Wealth manager AMP said vertically integrated firms offered cheaper products and greater convenience. It said customers “may also value the perceived safety of dealing with a large institution” that could both deliver the services and compensate them appropriately if required. “The key issue is not vertical integration per se, but that all conflicts of interests (conflicts exist in all models, whether vertically integrated or not) are appropriately managed.”

ANZ, which has sold its pensions and investments and life insurance businesses, said vertically integrated companies could still serve the interest of clients if conflicts were managed.

Westpac said vertically integrated groups were in the interests of clients “provided appropriate protections are maintained”.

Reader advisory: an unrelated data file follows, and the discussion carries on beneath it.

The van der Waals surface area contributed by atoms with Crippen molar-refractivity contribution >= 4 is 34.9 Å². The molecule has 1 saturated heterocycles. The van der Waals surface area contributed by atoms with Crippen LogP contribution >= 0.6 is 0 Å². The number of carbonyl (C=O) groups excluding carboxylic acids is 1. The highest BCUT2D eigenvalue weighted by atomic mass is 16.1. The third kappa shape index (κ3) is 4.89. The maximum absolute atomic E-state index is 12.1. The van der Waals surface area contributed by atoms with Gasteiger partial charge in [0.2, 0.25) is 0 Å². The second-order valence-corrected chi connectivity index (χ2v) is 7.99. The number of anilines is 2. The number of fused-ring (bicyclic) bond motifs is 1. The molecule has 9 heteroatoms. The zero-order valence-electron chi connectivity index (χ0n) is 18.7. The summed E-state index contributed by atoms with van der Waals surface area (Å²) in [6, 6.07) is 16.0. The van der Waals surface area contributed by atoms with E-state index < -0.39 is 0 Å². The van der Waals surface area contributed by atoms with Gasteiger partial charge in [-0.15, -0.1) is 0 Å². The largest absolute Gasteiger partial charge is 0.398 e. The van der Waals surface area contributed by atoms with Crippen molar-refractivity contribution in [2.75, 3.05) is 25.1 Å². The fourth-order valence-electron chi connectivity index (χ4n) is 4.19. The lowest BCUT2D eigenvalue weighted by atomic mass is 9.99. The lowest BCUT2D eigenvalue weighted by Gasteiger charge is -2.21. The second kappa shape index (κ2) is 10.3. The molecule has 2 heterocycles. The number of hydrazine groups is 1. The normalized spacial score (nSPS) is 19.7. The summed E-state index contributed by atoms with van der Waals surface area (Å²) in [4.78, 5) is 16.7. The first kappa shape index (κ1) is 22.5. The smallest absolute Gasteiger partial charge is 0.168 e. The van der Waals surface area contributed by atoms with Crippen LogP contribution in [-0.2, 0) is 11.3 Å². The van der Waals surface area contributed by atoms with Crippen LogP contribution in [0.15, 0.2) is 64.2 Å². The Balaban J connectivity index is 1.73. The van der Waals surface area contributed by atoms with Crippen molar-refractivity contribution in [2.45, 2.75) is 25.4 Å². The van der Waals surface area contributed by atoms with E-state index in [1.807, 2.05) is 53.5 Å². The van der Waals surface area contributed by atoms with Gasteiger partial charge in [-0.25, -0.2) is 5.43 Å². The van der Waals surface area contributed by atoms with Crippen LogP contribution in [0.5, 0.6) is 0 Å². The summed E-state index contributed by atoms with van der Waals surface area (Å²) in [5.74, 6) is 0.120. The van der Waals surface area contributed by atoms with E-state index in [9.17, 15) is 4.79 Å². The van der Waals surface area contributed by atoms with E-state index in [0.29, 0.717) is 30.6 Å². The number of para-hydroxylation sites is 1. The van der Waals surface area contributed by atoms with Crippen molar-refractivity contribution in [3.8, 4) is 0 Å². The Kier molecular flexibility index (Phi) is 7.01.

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lscb 'spying' on indpendent politicians? 4 months 2 weeks ago #3841

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Jennie Paluka says "report McGarvie to IBAC" 4 months 2 weeks ago #3842

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CBA, Westpac, ANZ and NAB are in for 'tougher times': UBS report
By business reporter David Chau
Updated about an hour ago
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Logos of the big four banks

The big four banks have been downgraded with "sell" and "neutral" ratings by UBS. ABC News: Giulio Saggin, file photo

"Tougher times" are ahead for Australia's banking sector, according to UBS, with the spectre of the banking royal commission hanging over their shoulders, and their earnings likely to drop in the next few years.